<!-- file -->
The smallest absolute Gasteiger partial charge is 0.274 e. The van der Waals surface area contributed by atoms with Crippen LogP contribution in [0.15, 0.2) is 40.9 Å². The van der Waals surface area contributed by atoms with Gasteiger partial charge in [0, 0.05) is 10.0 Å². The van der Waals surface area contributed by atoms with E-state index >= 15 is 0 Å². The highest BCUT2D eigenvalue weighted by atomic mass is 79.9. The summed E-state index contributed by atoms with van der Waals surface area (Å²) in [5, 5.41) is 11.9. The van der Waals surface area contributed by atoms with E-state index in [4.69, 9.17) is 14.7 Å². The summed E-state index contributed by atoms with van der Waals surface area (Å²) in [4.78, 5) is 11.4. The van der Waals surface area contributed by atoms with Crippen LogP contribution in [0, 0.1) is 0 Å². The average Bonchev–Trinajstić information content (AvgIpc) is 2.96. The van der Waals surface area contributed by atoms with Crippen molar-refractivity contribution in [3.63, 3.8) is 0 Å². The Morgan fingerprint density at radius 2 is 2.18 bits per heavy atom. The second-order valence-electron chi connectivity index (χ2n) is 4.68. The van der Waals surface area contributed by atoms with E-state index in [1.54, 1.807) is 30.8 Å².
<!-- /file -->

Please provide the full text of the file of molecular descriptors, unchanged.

The smallest absolute Gasteiger partial charge is 0.274 e. The van der Waals surface area contributed by atoms with Crippen LogP contribution in [0.15, 0.2) is 40.9 Å². The van der Waals surface area contributed by atoms with Gasteiger partial charge in [0, 0.05) is 10.0 Å². The van der Waals surface area contributed by atoms with E-state index >= 15 is 0 Å². The highest BCUT2D eigenvalue weighted by atomic mass is 79.9. The summed E-state index contributed by atoms with van der Waals surface area (Å²) in [5, 5.41) is 11.9. The van der Waals surface area contributed by atoms with E-state index in [4.69, 9.17) is 14.7 Å². The summed E-state index contributed by atoms with van der Waals surface area (Å²) in [4.78, 5) is 11.4. The van der Waals surface area contributed by atoms with Crippen LogP contribution in [0, 0.1) is 0 Å². The average Bonchev–Trinajstić information content (AvgIpc) is 2.96. The van der Waals surface area contributed by atoms with Crippen molar-refractivity contribution in [3.63, 3.8) is 0 Å². The Morgan fingerprint density at radius 2 is 2.18 bits per heavy atom. The second-order valence-electron chi connectivity index (χ2n) is 4.68. The van der Waals surface area contributed by atoms with E-state index in [1.54, 1.807) is 30.8 Å².